Harassment, hassling and harmful communications-what are the crimes and legislation in Ireland?

There has been quite a lot of deserved focus lately on the use of social media in the hassling, bullying, harassing of others.

A campaign was launched in the last few weeks by the victims of stalking to have it made a specific offence. It is unlikely to succeed as it is thought to be too close to harassment which is already covered under the Non-Fatal Offences Against the Person Act 1997.

In addition, in December 2020 we had ‘Coco’s Law’ placed on the Statute Books. This is the Harassment, Harmful Communications and Related Offences Act 2020 which amends the law relating to harassment and deals with the distribution and publication of intimate images.

This hassle can range from a so-called ‘pile-on’ on Twitter (and other social media platforms) to more sinister, threatening behaviour involving a mixture of online and offline abuse and threats. Occasionally it leads to violence and criminal prosecutions.

Vigorous, passionate debate is understandable, healthy and should be encouraged in a healthy democratic society that upholds the right to an individual’s right to free expression and free speech, as provided for in article 40.6

6 1° The State guarantees liberty for the exercise of the following rights, subject to public order and morality: –

i The right of the citizens to express freely their convictions and opinions.

This right, like all personal rights in Bunreacht na Eireann is not an absolute right but is qualified by the rider ‘subject to public order and morality..’


Harassment, as provided in the Non-Fatal Offences Against the Person Act 1997 is set out at section 10 as follows:

10.— (1) Any person who, without lawful authority or reasonable excuse, by any means including by use of the telephone, harasses another by persistently following, watching, pestering, besetting or F2 [ communicating with or about him or her ], shall be guilty of an offence.

(2) For the purposes of this section a person harasses another where—

( a) he or she, by his or her acts intentionally or recklessly, seriously interferes with the other’s peace and privacy or causes alarm, distress or harm to the other, and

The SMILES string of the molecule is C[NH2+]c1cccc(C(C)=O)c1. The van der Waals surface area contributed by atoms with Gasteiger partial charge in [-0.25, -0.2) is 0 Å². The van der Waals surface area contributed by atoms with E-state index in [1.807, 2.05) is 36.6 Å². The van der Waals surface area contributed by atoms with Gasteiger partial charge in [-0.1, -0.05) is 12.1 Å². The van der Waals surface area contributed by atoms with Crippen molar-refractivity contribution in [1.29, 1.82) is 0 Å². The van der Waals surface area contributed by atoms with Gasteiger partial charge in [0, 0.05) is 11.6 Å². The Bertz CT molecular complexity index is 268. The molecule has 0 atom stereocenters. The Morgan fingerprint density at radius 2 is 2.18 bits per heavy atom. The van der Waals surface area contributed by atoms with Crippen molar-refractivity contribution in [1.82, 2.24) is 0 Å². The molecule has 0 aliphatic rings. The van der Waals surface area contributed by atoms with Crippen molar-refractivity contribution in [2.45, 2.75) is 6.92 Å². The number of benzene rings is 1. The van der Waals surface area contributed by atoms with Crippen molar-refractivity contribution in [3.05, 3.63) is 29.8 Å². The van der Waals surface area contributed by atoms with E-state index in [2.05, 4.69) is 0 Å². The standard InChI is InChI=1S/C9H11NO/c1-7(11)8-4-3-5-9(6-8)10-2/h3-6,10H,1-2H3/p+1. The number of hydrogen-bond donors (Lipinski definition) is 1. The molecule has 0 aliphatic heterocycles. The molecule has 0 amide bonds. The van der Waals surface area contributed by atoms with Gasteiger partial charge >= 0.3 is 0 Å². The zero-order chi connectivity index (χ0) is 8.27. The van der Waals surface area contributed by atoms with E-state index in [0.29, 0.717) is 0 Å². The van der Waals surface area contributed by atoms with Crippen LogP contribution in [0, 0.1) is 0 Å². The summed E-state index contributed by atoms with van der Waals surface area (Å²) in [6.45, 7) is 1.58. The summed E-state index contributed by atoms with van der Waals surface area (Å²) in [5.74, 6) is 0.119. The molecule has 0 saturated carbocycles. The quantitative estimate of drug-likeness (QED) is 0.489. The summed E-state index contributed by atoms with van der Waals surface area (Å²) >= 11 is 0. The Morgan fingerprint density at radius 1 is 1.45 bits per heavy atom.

( b) his or her acts are such that a reasonable person would realise that the acts would seriously interfere with the other’s peace and privacy or cause alarm, distress or harm to the other.

(3) Where a person is guilty of an offence under subsection ( 1), the court may, in addition to or as an alternative to any other penalty, order that the person shall not, for such period as the court may specify, F2 [ communicate by any means with or about the other person ] or that the person shall not approach within such distance as the court shall specify of the place of residence or employment of the other person.

(4) A person who fails to comply with the terms of an order under subsection ( 3) shall be guilty of an offence.

(5) If on the evidence the court is not satisfied that the person should be convicted of an offence under subsection ( 1), the court may nevertheless make an order under subsection ( 3) upon an application to it in that behalf if, having regard to the evidence, the court is satisfied that it is in the interests of justice so to do.

F2 [ (6) A person guilty of an offence under this section shall be liable—

( a ) on summary conviction to a class A fine or to imprisonment for a term not exceeding 12 months, or both, or

( b ) on conviction on indictment to a fine or a term of imprisonment not exceeding 10 years, or both. ]

This offence, as you will note, is broadly drafted in terms of what constitutes harassment.

And it can be prosecuted as a minor offence in the District Court or on indictment in the higher courts with imprisonment of up to 10 years.


There are remedies open to you, including going to the Gardai to make a formal criminal complaint, if you are the victim of this type of hassling/harassing behaviour.